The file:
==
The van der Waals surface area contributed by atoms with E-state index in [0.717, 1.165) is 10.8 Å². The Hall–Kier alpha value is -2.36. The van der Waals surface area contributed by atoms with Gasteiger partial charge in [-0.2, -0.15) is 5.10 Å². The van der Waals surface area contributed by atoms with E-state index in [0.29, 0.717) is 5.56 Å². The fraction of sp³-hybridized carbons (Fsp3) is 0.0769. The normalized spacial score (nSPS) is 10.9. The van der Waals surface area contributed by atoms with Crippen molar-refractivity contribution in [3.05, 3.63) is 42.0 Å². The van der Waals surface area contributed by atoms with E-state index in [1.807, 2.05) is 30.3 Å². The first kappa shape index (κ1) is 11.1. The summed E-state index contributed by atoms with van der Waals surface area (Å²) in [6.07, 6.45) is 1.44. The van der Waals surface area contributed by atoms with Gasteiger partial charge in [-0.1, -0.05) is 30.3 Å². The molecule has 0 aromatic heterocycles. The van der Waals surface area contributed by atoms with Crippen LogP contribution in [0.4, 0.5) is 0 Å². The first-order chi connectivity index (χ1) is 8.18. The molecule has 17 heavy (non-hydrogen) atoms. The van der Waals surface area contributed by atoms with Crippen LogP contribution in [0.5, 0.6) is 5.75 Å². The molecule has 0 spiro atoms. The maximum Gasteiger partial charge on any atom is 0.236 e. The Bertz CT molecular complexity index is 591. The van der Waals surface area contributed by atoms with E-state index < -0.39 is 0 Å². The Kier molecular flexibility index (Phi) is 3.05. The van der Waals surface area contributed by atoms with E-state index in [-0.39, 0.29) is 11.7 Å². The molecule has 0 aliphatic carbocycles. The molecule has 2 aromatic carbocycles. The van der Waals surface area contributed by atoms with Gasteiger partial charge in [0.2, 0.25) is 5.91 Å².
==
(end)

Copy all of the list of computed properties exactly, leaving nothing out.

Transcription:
The van der Waals surface area contributed by atoms with E-state index in [0.717, 1.165) is 10.8 Å². The Hall–Kier alpha value is -2.36. The van der Waals surface area contributed by atoms with Gasteiger partial charge in [-0.2, -0.15) is 5.10 Å². The van der Waals surface area contributed by atoms with E-state index in [0.29, 0.717) is 5.56 Å². The fraction of sp³-hybridized carbons (Fsp3) is 0.0769. The normalized spacial score (nSPS) is 10.9. The van der Waals surface area contributed by atoms with Crippen molar-refractivity contribution in [3.05, 3.63) is 42.0 Å². The van der Waals surface area contributed by atoms with E-state index in [1.807, 2.05) is 30.3 Å². The first kappa shape index (κ1) is 11.1. The summed E-state index contributed by atoms with van der Waals surface area (Å²) in [6.07, 6.45) is 1.44. The van der Waals surface area contributed by atoms with Gasteiger partial charge in [-0.1, -0.05) is 30.3 Å². The molecule has 0 aromatic heterocycles. The van der Waals surface area contributed by atoms with Crippen LogP contribution in [0.4, 0.5) is 0 Å². The first-order chi connectivity index (χ1) is 8.18. The molecule has 17 heavy (non-hydrogen) atoms. The van der Waals surface area contributed by atoms with Crippen LogP contribution in [0.5, 0.6) is 5.75 Å². The molecule has 0 spiro atoms. The maximum Gasteiger partial charge on any atom is 0.236 e. The Bertz CT molecular complexity index is 591. The van der Waals surface area contributed by atoms with E-state index < -0.39 is 0 Å². The Kier molecular flexibility index (Phi) is 3.05. The van der Waals surface area contributed by atoms with E-state index in [-0.39, 0.29) is 11.7 Å². The molecule has 0 aliphatic carbocycles. The molecule has 2 aromatic carbocycles. The van der Waals surface area contributed by atoms with Gasteiger partial charge in [0.2, 0.25) is 5.91 Å².